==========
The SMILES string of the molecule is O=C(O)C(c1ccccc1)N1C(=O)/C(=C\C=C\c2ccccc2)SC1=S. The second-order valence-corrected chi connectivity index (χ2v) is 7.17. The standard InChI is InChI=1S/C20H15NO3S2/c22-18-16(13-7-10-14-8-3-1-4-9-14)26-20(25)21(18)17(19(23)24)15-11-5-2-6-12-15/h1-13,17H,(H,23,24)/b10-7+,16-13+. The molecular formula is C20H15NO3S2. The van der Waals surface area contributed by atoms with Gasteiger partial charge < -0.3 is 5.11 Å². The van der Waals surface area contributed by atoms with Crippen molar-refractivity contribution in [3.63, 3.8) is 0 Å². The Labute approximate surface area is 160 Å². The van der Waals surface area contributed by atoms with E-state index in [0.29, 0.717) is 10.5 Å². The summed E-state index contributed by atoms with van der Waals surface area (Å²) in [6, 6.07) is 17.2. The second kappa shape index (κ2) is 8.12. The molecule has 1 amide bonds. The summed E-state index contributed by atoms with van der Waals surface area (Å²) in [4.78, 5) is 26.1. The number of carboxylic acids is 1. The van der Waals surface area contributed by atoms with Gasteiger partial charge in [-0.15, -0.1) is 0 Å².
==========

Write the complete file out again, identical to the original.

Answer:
The SMILES string of the molecule is O=C(O)C(c1ccccc1)N1C(=O)/C(=C\C=C\c2ccccc2)SC1=S. The second-order valence-corrected chi connectivity index (χ2v) is 7.17. The standard InChI is InChI=1S/C20H15NO3S2/c22-18-16(13-7-10-14-8-3-1-4-9-14)26-20(25)21(18)17(19(23)24)15-11-5-2-6-12-15/h1-13,17H,(H,23,24)/b10-7+,16-13+. The molecular formula is C20H15NO3S2. The van der Waals surface area contributed by atoms with Gasteiger partial charge < -0.3 is 5.11 Å². The van der Waals surface area contributed by atoms with Crippen molar-refractivity contribution in [3.63, 3.8) is 0 Å². The Labute approximate surface area is 160 Å². The van der Waals surface area contributed by atoms with E-state index in [0.29, 0.717) is 10.5 Å². The summed E-state index contributed by atoms with van der Waals surface area (Å²) in [6, 6.07) is 17.2. The second kappa shape index (κ2) is 8.12. The molecule has 1 amide bonds. The summed E-state index contributed by atoms with van der Waals surface area (Å²) in [4.78, 5) is 26.1. The number of carboxylic acids is 1. The van der Waals surface area contributed by atoms with Gasteiger partial charge in [-0.15, -0.1) is 0 Å².